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OS integration


Operating systems expose a lot of integration points. Some are directly supported by Conveyor. For others you can extend the generated metadata files from your config, meaning you don't need direct support.

This section discusses how to achieve common integrations and how to develop your own.

URL handlers

Although Conveyor doesn't have direct support for URL handlers in the current release, you can use the following config snippet to do it using the custom integrations feature:

// Will register my-app:// as the URL scheme.
url-protocol = my-app

app {
  windows.manifests.msix.extensions-xml = """
  <uap:Extension Category="windows.protocol">
      <uap:Protocol Name=""""${url-protocol}"""">
        <uap:DisplayName>URL Test</uap:DisplayName>
  """ = [
      CFBundleTypeRole = Viewer
      CFBundleURLName = ${app.rdns-name}
      CFBundleURLSchemes = [ ${url-protocol} ]

  linux.desktop-file."Desktop Entry" {
    Exec = ${app.linux.install-path}/bin/${app.fsname} %u
    MimeType = x-scheme-handler/${url-protocol}

If users won't directly see your links then a reasonable choice for the URL scheme is your app's rdns-name, because that's meant to be globally unique, and only contains characters valid for URL schemes.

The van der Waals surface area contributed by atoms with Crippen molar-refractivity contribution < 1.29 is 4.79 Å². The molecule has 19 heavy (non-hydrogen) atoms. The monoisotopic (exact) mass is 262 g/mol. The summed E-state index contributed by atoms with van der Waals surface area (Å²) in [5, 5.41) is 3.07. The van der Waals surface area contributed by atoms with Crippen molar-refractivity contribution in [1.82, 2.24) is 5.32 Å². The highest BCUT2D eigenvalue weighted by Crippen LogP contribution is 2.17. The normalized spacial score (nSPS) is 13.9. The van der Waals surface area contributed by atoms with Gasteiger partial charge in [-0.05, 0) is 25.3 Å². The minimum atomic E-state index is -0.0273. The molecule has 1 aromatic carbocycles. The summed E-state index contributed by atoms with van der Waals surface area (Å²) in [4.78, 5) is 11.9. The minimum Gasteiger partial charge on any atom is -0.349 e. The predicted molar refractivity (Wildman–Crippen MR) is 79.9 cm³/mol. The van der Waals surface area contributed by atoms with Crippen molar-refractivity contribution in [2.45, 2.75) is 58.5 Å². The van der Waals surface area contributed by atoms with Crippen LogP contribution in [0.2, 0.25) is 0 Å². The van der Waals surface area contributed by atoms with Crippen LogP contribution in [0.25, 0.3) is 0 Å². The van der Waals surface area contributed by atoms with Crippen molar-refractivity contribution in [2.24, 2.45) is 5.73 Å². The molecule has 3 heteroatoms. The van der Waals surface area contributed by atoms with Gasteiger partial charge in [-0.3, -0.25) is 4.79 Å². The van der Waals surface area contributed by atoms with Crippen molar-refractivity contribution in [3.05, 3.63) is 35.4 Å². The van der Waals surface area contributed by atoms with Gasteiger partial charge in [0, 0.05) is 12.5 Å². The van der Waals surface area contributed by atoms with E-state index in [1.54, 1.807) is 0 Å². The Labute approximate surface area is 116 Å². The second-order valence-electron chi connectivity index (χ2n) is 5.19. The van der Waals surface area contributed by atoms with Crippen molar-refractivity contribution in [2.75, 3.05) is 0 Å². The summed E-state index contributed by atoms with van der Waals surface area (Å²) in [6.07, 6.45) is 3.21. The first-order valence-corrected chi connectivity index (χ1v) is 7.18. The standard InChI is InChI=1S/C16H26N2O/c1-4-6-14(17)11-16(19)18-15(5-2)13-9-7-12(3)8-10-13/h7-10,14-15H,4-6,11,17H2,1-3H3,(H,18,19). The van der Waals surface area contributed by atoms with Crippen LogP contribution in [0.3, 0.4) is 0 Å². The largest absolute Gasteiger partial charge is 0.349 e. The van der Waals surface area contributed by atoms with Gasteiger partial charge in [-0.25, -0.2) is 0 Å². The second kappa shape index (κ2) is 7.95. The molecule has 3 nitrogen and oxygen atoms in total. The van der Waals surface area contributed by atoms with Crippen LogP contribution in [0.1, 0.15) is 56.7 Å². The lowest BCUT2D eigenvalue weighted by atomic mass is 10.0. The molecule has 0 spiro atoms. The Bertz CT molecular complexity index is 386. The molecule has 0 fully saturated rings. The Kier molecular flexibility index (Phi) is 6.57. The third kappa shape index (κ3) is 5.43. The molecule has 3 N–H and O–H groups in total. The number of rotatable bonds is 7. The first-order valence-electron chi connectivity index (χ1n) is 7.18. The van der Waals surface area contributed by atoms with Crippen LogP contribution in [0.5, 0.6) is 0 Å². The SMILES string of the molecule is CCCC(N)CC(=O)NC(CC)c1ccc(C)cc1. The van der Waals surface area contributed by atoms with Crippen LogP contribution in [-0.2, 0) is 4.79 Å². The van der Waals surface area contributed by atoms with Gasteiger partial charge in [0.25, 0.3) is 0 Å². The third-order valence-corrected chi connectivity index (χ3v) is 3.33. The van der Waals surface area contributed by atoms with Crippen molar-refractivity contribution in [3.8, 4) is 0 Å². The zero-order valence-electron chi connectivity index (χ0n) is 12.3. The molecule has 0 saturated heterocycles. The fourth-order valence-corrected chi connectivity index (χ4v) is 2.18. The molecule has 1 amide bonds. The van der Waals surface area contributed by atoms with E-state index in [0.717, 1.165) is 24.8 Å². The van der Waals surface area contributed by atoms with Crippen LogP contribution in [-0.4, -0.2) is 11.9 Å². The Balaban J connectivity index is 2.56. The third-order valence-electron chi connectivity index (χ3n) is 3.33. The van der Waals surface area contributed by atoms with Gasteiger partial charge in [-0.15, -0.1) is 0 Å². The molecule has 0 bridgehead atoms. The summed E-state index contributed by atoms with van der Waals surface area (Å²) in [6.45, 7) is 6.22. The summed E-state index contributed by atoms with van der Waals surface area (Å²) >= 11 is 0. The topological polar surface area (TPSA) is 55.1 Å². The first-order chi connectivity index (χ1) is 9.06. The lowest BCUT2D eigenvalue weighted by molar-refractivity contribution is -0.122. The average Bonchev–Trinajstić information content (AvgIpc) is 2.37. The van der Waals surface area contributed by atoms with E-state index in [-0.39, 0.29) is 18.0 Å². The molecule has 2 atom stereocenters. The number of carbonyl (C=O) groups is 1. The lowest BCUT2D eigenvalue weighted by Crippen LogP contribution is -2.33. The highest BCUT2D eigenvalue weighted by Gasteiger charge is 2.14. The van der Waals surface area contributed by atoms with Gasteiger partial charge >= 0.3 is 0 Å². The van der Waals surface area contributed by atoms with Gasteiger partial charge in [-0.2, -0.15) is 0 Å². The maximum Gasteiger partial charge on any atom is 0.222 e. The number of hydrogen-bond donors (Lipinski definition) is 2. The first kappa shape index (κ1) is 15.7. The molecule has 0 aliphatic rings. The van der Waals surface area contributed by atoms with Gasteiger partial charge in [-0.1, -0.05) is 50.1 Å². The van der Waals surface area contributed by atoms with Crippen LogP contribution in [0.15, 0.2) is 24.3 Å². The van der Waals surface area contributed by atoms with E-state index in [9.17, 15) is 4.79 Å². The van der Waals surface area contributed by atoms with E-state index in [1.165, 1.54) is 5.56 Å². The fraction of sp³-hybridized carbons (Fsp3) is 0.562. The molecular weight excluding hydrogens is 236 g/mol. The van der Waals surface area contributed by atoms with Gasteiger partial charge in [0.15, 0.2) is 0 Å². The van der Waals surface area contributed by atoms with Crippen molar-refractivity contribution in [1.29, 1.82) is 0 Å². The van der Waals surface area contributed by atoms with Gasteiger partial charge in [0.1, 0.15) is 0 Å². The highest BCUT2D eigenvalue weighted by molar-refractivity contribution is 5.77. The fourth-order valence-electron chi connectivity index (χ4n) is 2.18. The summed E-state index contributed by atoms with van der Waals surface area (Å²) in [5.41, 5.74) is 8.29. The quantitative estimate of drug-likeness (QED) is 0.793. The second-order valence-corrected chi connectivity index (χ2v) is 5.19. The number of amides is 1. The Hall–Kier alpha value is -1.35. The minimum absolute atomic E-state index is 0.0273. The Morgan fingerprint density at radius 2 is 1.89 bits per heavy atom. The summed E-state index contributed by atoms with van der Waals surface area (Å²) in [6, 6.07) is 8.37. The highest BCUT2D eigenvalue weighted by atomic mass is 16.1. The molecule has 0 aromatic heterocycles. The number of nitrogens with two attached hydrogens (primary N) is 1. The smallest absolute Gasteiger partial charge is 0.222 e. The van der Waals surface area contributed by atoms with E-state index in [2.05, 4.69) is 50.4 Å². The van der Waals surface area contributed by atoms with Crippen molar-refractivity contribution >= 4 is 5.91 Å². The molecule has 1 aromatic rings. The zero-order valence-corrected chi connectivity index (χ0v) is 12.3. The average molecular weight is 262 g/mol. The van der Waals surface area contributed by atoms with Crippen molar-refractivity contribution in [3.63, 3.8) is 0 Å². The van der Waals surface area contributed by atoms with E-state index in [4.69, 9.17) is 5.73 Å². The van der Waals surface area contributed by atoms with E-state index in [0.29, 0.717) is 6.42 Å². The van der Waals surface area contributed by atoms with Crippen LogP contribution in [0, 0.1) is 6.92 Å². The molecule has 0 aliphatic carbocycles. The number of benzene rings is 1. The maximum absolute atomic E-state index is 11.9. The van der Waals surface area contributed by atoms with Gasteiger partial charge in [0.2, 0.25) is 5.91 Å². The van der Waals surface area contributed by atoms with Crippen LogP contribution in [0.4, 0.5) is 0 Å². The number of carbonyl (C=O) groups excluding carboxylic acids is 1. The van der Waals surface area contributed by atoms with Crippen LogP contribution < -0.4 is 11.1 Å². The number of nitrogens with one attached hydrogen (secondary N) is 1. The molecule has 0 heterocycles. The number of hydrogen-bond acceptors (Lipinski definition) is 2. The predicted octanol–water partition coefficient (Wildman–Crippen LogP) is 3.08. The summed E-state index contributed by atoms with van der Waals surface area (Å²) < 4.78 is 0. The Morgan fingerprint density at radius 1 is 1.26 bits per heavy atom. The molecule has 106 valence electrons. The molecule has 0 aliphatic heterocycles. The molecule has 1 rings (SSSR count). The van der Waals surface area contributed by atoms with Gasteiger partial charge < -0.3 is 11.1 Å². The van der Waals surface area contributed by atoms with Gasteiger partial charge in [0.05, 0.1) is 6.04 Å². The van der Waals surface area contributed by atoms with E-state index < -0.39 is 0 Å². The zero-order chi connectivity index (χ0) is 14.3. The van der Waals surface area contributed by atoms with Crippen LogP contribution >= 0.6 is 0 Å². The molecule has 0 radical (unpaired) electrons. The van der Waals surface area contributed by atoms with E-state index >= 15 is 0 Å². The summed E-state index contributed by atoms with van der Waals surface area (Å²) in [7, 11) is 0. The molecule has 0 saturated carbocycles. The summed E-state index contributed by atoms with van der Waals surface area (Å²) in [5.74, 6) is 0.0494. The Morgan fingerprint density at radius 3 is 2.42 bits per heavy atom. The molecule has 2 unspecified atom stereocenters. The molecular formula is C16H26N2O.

Important! This only registers your app for that URL scheme. You still have to receive and handle open requests from the OS. This differs by platform and runtime. On macOS the OS delivers the request via your Cocoa app delegate and no work is required for single instance mode. On Linux and Windows the request is delivered by executing a new process with the URL as the command line parameter. It's up to you to locate the other instance of the app if there is one and relay the request to it. For Electron apps this is built in. For JVM apps you can use a library like unique4j on Windows/Linux and java.awt.Desktop.setOpenURIHandler on macOS.

Custom integrations

Conveyor isn't an installer generator; it builds packages that declare how to integrate apps with the OS using static metadata. Each OS has its own metadata file controlling the integration:

For Linux and macOS the underlying file types can be cleanly mapped to the JSON data model and therefore set via config keys. For Windows, you can control the generated XML using a mix of keys for common settings and the extensions-xml key: = """

See the Windows, macOS and Linux sections for details on how you can override custom keys.

Windows AppX manifest

In legacy Windows app deployment, programs are deployed using a dedicated installer EXE that (un)integrates the app by modifying the registry. In modern Windows app deployment, programs are installed using the built in package manager and desired integrations are expressed using an XML file interepreted by the OS. This approach has many advantages, for example, uninstallation is always clean. The "AppX Manifest" is usable by any kind of app packaged using MSIX. Therefore, instead of asking "what registry key do I need for this", you can look up the relevant portion of the XML schema instead.